I wonder whether we can argue that advertisements are ageist in today's society. Certainly they do seem to weighted towards the 20s to 30s age range with a few exceptions. This might explain the predominance of sex imagery in advertisements in today's world. I wonder whether there is a sense in which the youth and beauty attracts those in their more "autumn" years by making them believe that by wearing or buying a certain product they can become young again. Either that or such images threaten to alienate the more senior population.
I don't know if there's been any research on this subject. Thinking about things from a sterotypical point of view, it seems likely that younger men (say from age 15 or so to 30) will be the most influenced by sexually-charged images. Stereotypically speaking, at least, this is the general age at which men are most interested in sex and (at the lower end of the age) least sophisticated in terms of being able to see through the images of the ads. This means they are most likely to be influenced.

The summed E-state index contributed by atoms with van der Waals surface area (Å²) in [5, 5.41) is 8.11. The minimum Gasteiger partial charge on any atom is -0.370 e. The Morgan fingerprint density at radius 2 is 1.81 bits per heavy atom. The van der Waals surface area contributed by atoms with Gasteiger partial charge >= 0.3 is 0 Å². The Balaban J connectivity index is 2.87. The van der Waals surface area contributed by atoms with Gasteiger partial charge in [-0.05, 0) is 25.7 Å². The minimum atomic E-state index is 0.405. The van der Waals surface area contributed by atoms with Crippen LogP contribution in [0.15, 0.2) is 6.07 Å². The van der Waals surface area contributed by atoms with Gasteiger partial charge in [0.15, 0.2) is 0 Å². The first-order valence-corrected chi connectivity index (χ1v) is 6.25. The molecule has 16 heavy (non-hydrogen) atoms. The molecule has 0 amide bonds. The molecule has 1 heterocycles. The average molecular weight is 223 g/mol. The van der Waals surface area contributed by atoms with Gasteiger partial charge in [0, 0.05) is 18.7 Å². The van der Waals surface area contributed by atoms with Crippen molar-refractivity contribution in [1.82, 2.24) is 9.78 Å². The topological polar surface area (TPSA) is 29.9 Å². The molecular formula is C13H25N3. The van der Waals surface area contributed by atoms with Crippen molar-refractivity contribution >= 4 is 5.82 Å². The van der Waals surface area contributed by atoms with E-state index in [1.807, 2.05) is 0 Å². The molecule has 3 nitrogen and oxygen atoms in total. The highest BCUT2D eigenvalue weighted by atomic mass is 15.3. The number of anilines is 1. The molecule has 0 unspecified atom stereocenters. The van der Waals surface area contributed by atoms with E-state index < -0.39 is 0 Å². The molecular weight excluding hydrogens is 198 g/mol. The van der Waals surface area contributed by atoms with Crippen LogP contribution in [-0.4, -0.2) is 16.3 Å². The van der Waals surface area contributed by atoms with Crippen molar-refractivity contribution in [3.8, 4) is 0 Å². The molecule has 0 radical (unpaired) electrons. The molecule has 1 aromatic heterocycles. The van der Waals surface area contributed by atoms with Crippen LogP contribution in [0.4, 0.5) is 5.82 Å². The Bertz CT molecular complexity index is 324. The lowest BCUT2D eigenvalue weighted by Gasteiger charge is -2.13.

There is no question but that sex sells, and the advertisers are aware of this. Ads programmed to younger children do not normally appeal to ones sex appeal; but offer cartoon characters, toys, etc. designed to appeal strictly to fun. Once one reaches adolescence, sex is the primary motivator behind most advertisements. Younger people feel the desire to look like, act like and be seen like the beautiful people in the ads. Older adults (50+) are not inclined to act as impulsively as the younger set, but they are still captivated by ads depicting young, handsome people in desirable situations and obviously care free.